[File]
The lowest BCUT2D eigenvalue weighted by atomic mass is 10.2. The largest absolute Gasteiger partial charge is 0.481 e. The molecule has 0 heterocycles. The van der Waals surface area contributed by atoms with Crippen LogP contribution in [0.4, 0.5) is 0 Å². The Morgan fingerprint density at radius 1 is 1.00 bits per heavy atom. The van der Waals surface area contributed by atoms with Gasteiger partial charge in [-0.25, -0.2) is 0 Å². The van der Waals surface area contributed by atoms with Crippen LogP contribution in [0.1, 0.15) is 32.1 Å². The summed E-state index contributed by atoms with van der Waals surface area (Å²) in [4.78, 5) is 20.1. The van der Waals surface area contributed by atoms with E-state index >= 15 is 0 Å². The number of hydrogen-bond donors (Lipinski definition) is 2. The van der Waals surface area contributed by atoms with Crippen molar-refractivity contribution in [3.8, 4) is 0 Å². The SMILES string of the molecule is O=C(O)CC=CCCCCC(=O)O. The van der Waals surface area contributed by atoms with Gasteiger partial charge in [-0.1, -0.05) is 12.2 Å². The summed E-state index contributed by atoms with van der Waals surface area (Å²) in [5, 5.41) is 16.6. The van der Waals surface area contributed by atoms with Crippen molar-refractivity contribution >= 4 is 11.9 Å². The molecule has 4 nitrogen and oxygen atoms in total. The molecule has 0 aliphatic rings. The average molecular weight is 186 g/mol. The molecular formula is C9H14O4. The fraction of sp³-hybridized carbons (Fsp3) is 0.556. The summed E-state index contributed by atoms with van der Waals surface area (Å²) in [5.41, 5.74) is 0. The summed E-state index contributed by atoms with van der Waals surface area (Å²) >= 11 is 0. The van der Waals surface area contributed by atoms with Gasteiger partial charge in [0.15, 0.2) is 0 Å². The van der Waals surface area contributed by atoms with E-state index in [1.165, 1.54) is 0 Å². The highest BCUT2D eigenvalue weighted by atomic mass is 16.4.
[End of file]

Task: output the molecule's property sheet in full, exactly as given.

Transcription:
The lowest BCUT2D eigenvalue weighted by atomic mass is 10.2. The largest absolute Gasteiger partial charge is 0.481 e. The molecule has 0 heterocycles. The van der Waals surface area contributed by atoms with Crippen LogP contribution in [0.4, 0.5) is 0 Å². The Morgan fingerprint density at radius 1 is 1.00 bits per heavy atom. The van der Waals surface area contributed by atoms with Gasteiger partial charge in [-0.25, -0.2) is 0 Å². The van der Waals surface area contributed by atoms with Crippen LogP contribution in [0.1, 0.15) is 32.1 Å². The summed E-state index contributed by atoms with van der Waals surface area (Å²) in [4.78, 5) is 20.1. The van der Waals surface area contributed by atoms with E-state index >= 15 is 0 Å². The number of hydrogen-bond donors (Lipinski definition) is 2. The van der Waals surface area contributed by atoms with Crippen molar-refractivity contribution in [3.8, 4) is 0 Å². The SMILES string of the molecule is O=C(O)CC=CCCCCC(=O)O. The van der Waals surface area contributed by atoms with Gasteiger partial charge in [-0.1, -0.05) is 12.2 Å². The summed E-state index contributed by atoms with van der Waals surface area (Å²) in [5, 5.41) is 16.6. The van der Waals surface area contributed by atoms with Crippen molar-refractivity contribution >= 4 is 11.9 Å². The molecule has 4 nitrogen and oxygen atoms in total. The molecule has 0 aliphatic rings. The average molecular weight is 186 g/mol. The molecular formula is C9H14O4. The fraction of sp³-hybridized carbons (Fsp3) is 0.556. The summed E-state index contributed by atoms with van der Waals surface area (Å²) in [5.41, 5.74) is 0. The summed E-state index contributed by atoms with van der Waals surface area (Å²) >= 11 is 0. The van der Waals surface area contributed by atoms with Gasteiger partial charge in [0.15, 0.2) is 0 Å². The van der Waals surface area contributed by atoms with E-state index in [1.165, 1.54) is 0 Å². The highest BCUT2D eigenvalue weighted by atomic mass is 16.4.